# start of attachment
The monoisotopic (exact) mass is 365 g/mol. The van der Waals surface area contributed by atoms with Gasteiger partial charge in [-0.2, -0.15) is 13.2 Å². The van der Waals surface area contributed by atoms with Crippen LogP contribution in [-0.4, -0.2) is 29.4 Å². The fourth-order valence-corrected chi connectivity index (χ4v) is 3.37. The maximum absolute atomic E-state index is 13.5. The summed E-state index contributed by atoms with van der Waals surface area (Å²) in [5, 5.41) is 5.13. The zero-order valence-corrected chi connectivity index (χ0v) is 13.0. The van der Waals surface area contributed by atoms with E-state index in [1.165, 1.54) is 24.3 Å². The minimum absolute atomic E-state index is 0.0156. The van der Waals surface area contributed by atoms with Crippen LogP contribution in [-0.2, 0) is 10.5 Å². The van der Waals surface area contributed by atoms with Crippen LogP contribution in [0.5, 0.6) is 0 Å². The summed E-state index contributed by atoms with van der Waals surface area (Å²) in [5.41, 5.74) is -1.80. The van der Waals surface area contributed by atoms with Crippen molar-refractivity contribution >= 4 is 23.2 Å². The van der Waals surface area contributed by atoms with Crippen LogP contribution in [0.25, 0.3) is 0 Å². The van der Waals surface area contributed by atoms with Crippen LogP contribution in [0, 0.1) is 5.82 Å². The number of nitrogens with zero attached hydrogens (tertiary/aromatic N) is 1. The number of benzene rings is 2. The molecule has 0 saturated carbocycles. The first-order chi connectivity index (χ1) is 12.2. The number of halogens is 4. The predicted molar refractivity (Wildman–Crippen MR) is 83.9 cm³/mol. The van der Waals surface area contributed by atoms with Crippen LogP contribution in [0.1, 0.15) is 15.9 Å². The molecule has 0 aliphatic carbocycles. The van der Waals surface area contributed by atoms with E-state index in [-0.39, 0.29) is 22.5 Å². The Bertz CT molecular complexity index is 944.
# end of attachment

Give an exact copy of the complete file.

The monoisotopic (exact) mass is 365 g/mol. The van der Waals surface area contributed by atoms with Gasteiger partial charge in [-0.2, -0.15) is 13.2 Å². The van der Waals surface area contributed by atoms with Crippen LogP contribution in [-0.4, -0.2) is 29.4 Å². The fourth-order valence-corrected chi connectivity index (χ4v) is 3.37. The maximum absolute atomic E-state index is 13.5. The summed E-state index contributed by atoms with van der Waals surface area (Å²) in [5, 5.41) is 5.13. The zero-order valence-corrected chi connectivity index (χ0v) is 13.0. The van der Waals surface area contributed by atoms with E-state index in [1.165, 1.54) is 24.3 Å². The minimum absolute atomic E-state index is 0.0156. The van der Waals surface area contributed by atoms with Crippen LogP contribution in [-0.2, 0) is 10.5 Å². The van der Waals surface area contributed by atoms with Crippen LogP contribution in [0.5, 0.6) is 0 Å². The summed E-state index contributed by atoms with van der Waals surface area (Å²) in [5.41, 5.74) is -1.80. The van der Waals surface area contributed by atoms with Crippen molar-refractivity contribution >= 4 is 23.2 Å². The van der Waals surface area contributed by atoms with Crippen LogP contribution in [0.25, 0.3) is 0 Å². The van der Waals surface area contributed by atoms with Crippen LogP contribution in [0, 0.1) is 5.82 Å². The number of nitrogens with zero attached hydrogens (tertiary/aromatic N) is 1. The number of benzene rings is 2. The molecule has 0 saturated carbocycles. The first-order chi connectivity index (χ1) is 12.2. The number of halogens is 4. The predicted molar refractivity (Wildman–Crippen MR) is 83.9 cm³/mol. The van der Waals surface area contributed by atoms with Crippen LogP contribution in [0.1, 0.15) is 15.9 Å². The molecule has 0 aliphatic carbocycles. The van der Waals surface area contributed by atoms with E-state index in [-0.39, 0.29) is 22.5 Å². The Bertz CT molecular complexity index is 944.